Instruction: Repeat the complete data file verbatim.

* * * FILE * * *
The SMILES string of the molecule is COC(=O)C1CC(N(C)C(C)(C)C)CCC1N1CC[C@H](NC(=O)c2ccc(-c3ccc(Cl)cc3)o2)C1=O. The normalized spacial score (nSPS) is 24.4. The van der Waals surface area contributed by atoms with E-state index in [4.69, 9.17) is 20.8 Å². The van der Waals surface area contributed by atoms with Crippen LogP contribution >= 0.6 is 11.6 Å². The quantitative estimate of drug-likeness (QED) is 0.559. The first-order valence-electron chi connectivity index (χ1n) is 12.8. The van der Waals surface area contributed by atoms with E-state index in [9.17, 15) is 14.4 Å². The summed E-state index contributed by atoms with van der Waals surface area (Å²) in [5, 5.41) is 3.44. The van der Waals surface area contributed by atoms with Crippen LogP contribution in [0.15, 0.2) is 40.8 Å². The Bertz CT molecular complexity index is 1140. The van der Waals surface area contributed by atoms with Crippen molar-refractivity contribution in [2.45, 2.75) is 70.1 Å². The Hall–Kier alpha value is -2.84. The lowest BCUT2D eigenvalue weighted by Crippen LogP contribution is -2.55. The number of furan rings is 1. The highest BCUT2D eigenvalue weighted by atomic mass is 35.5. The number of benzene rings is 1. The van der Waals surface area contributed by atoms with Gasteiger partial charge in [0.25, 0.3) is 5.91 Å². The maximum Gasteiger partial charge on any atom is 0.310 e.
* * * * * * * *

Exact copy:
The SMILES string of the molecule is COC(=O)C1CC(N(C)C(C)(C)C)CCC1N1CC[C@H](NC(=O)c2ccc(-c3ccc(Cl)cc3)o2)C1=O. The normalized spacial score (nSPS) is 24.4. The van der Waals surface area contributed by atoms with E-state index in [4.69, 9.17) is 20.8 Å². The van der Waals surface area contributed by atoms with Crippen LogP contribution >= 0.6 is 11.6 Å². The quantitative estimate of drug-likeness (QED) is 0.559. The first-order valence-electron chi connectivity index (χ1n) is 12.8. The van der Waals surface area contributed by atoms with E-state index in [9.17, 15) is 14.4 Å². The summed E-state index contributed by atoms with van der Waals surface area (Å²) in [5, 5.41) is 3.44. The van der Waals surface area contributed by atoms with Crippen LogP contribution in [0.15, 0.2) is 40.8 Å². The Bertz CT molecular complexity index is 1140. The van der Waals surface area contributed by atoms with Crippen molar-refractivity contribution in [2.45, 2.75) is 70.1 Å². The Hall–Kier alpha value is -2.84. The lowest BCUT2D eigenvalue weighted by Crippen LogP contribution is -2.55. The number of furan rings is 1. The highest BCUT2D eigenvalue weighted by atomic mass is 35.5. The number of benzene rings is 1. The van der Waals surface area contributed by atoms with Gasteiger partial charge in [0.25, 0.3) is 5.91 Å². The maximum Gasteiger partial charge on any atom is 0.310 e.